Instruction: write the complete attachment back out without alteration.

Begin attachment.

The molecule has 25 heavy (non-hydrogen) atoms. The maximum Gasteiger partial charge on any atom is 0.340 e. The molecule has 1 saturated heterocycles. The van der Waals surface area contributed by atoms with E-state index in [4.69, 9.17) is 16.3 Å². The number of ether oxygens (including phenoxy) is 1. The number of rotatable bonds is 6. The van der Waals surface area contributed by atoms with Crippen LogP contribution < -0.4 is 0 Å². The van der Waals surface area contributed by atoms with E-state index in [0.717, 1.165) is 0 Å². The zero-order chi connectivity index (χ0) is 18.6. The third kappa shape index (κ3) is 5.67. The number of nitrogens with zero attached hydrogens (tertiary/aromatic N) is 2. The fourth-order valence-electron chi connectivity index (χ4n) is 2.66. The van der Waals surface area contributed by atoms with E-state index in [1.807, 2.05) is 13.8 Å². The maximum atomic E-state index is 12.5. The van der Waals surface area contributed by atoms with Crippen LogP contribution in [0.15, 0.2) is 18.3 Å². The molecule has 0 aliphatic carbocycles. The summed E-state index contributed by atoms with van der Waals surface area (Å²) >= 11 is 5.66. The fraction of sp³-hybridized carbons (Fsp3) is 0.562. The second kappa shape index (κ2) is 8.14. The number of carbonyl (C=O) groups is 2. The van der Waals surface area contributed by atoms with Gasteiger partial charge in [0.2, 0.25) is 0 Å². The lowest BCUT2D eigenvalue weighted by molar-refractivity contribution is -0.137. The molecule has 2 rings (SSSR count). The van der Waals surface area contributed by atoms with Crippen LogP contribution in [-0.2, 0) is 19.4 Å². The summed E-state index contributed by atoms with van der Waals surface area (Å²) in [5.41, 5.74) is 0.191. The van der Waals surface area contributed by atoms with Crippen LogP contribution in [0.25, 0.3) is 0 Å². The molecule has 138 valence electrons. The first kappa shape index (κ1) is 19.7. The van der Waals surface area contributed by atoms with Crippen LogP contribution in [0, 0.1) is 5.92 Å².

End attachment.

The molecule has 25 heavy (non-hydrogen) atoms. The maximum Gasteiger partial charge on any atom is 0.340 e. The molecule has 1 saturated heterocycles. The van der Waals surface area contributed by atoms with E-state index in [4.69, 9.17) is 16.3 Å². The number of ether oxygens (including phenoxy) is 1. The number of rotatable bonds is 6. The van der Waals surface area contributed by atoms with Crippen LogP contribution < -0.4 is 0 Å². The van der Waals surface area contributed by atoms with E-state index in [0.717, 1.165) is 0 Å². The zero-order chi connectivity index (χ0) is 18.6. The third kappa shape index (κ3) is 5.67. The number of nitrogens with zero attached hydrogens (tertiary/aromatic N) is 2. The fourth-order valence-electron chi connectivity index (χ4n) is 2.66. The van der Waals surface area contributed by atoms with E-state index in [1.807, 2.05) is 13.8 Å². The maximum atomic E-state index is 12.5. The van der Waals surface area contributed by atoms with Crippen LogP contribution in [0.15, 0.2) is 18.3 Å². The molecule has 0 aliphatic carbocycles. The summed E-state index contributed by atoms with van der Waals surface area (Å²) >= 11 is 5.66. The fraction of sp³-hybridized carbons (Fsp3) is 0.562. The second kappa shape index (κ2) is 8.14. The number of carbonyl (C=O) groups is 2. The van der Waals surface area contributed by atoms with Gasteiger partial charge in [0.2, 0.25) is 0 Å². The lowest BCUT2D eigenvalue weighted by molar-refractivity contribution is -0.137. The molecule has 2 rings (SSSR count). The van der Waals surface area contributed by atoms with Crippen LogP contribution in [-0.2, 0) is 19.4 Å². The summed E-state index contributed by atoms with van der Waals surface area (Å²) in [5.41, 5.74) is 0.191. The van der Waals surface area contributed by atoms with Crippen LogP contribution in [0.25, 0.3) is 0 Å². The molecule has 138 valence electrons. The first kappa shape index (κ1) is 19.7. The van der Waals surface area contributed by atoms with Crippen LogP contribution in [0, 0.1) is 5.92 Å².